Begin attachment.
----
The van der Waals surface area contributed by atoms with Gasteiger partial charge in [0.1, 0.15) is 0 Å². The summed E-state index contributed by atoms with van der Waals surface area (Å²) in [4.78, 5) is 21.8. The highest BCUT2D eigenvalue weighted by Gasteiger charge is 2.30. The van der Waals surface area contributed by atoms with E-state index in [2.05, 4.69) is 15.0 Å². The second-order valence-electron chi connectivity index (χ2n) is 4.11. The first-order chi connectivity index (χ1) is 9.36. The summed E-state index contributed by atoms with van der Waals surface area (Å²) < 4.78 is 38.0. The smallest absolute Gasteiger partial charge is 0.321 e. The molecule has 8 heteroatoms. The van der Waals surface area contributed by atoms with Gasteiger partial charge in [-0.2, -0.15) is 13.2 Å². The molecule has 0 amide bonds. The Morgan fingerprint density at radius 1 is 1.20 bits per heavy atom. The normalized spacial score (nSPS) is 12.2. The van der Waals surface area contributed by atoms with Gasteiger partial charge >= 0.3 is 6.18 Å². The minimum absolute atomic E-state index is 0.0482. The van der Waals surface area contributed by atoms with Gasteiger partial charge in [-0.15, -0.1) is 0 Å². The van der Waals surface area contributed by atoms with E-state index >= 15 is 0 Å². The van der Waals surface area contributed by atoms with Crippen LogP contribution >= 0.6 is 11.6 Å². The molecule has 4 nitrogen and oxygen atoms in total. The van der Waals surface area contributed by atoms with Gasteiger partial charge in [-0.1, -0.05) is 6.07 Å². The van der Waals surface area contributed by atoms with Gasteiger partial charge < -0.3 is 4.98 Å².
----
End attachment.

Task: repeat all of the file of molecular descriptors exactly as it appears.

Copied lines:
The van der Waals surface area contributed by atoms with Gasteiger partial charge in [0.1, 0.15) is 0 Å². The summed E-state index contributed by atoms with van der Waals surface area (Å²) in [4.78, 5) is 21.8. The highest BCUT2D eigenvalue weighted by Gasteiger charge is 2.30. The van der Waals surface area contributed by atoms with E-state index in [2.05, 4.69) is 15.0 Å². The second-order valence-electron chi connectivity index (χ2n) is 4.11. The first-order chi connectivity index (χ1) is 9.36. The summed E-state index contributed by atoms with van der Waals surface area (Å²) < 4.78 is 38.0. The smallest absolute Gasteiger partial charge is 0.321 e. The molecule has 8 heteroatoms. The van der Waals surface area contributed by atoms with Gasteiger partial charge in [-0.2, -0.15) is 13.2 Å². The molecule has 0 amide bonds. The Morgan fingerprint density at radius 1 is 1.20 bits per heavy atom. The normalized spacial score (nSPS) is 12.2. The van der Waals surface area contributed by atoms with Gasteiger partial charge >= 0.3 is 6.18 Å². The minimum absolute atomic E-state index is 0.0482. The van der Waals surface area contributed by atoms with Gasteiger partial charge in [-0.15, -0.1) is 0 Å². The van der Waals surface area contributed by atoms with E-state index >= 15 is 0 Å². The van der Waals surface area contributed by atoms with Crippen LogP contribution >= 0.6 is 11.6 Å². The molecule has 4 nitrogen and oxygen atoms in total. The van der Waals surface area contributed by atoms with Gasteiger partial charge in [-0.1, -0.05) is 6.07 Å². The van der Waals surface area contributed by atoms with Gasteiger partial charge < -0.3 is 4.98 Å².